Item Details

Making space for contending moral talk in criminal matters: Criminal court mediation in Brooklyn, New York

Issue: Vol 3 No. 1 (2018)

Journal: Mediation Theory and Practice

Subject Areas:

DOI: 10.1558/mtp.35319


This article describes in detail the rationale behind the evolution of the mediation process used in the Criminal Court Mediation Program in Brooklyn, New York. The process developed as a response to high emotion contentious conflicts in misdemeanour cases that came through the programme, in which defendants unexpectedly insisted on countering complainants' moral assertions about fault and harm. Through the story of one case, characteristic of many that come through the programme, we describe stages of the process from intake through mediation, and highlight key components: separate, pre-mediation sessions; regular opportunities of choice for all parties; and no promises about what will be discussed in mediation, in order to support agency and bilateral moral discourse. The programme's success is evinced by highly positive feedback from both defendants and complainants, including increased feelings of safety. We hope our experience will serve as a reference for programmes receiving similar types of cases.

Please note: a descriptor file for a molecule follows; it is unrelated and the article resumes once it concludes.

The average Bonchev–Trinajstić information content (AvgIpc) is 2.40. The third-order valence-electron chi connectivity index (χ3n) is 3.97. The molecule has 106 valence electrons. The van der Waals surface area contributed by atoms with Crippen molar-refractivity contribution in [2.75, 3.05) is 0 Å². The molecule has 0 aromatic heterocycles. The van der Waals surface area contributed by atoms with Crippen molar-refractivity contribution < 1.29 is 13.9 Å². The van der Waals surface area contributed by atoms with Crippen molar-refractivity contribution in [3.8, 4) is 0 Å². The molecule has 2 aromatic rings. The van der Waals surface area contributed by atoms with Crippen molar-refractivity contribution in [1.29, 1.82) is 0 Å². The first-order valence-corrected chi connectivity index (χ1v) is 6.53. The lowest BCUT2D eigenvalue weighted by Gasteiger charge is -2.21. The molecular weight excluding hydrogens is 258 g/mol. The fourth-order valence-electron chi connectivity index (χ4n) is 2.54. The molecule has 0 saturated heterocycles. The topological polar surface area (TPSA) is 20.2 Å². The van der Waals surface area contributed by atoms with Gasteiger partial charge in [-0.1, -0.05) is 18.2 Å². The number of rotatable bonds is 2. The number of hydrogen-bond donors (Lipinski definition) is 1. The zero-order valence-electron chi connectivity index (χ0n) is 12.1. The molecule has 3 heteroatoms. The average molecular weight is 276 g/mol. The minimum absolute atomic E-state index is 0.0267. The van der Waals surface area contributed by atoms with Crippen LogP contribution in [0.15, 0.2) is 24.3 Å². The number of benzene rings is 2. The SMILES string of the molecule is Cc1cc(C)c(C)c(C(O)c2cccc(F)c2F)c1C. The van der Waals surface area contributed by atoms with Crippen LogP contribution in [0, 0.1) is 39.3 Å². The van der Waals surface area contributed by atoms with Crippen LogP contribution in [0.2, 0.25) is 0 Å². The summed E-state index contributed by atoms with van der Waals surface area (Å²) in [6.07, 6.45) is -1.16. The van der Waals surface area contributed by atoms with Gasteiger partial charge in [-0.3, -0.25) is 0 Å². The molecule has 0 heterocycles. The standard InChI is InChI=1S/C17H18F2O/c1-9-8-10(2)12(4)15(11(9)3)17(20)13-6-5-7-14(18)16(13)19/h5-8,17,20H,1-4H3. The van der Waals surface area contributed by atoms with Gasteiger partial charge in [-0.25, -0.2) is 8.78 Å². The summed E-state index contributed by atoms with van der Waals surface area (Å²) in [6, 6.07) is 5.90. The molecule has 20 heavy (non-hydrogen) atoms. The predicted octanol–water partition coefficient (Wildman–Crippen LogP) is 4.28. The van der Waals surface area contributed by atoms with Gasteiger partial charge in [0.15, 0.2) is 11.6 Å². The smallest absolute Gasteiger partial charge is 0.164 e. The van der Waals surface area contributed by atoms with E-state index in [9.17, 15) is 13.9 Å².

Author: Peter Miller, Rochelle Arms Almengor, Jessica Goldberg

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References :

Burns, R. (2001) Some ethical issues surrounding mediation. Fordham Law Review. Vol. LXX, December: 691-717.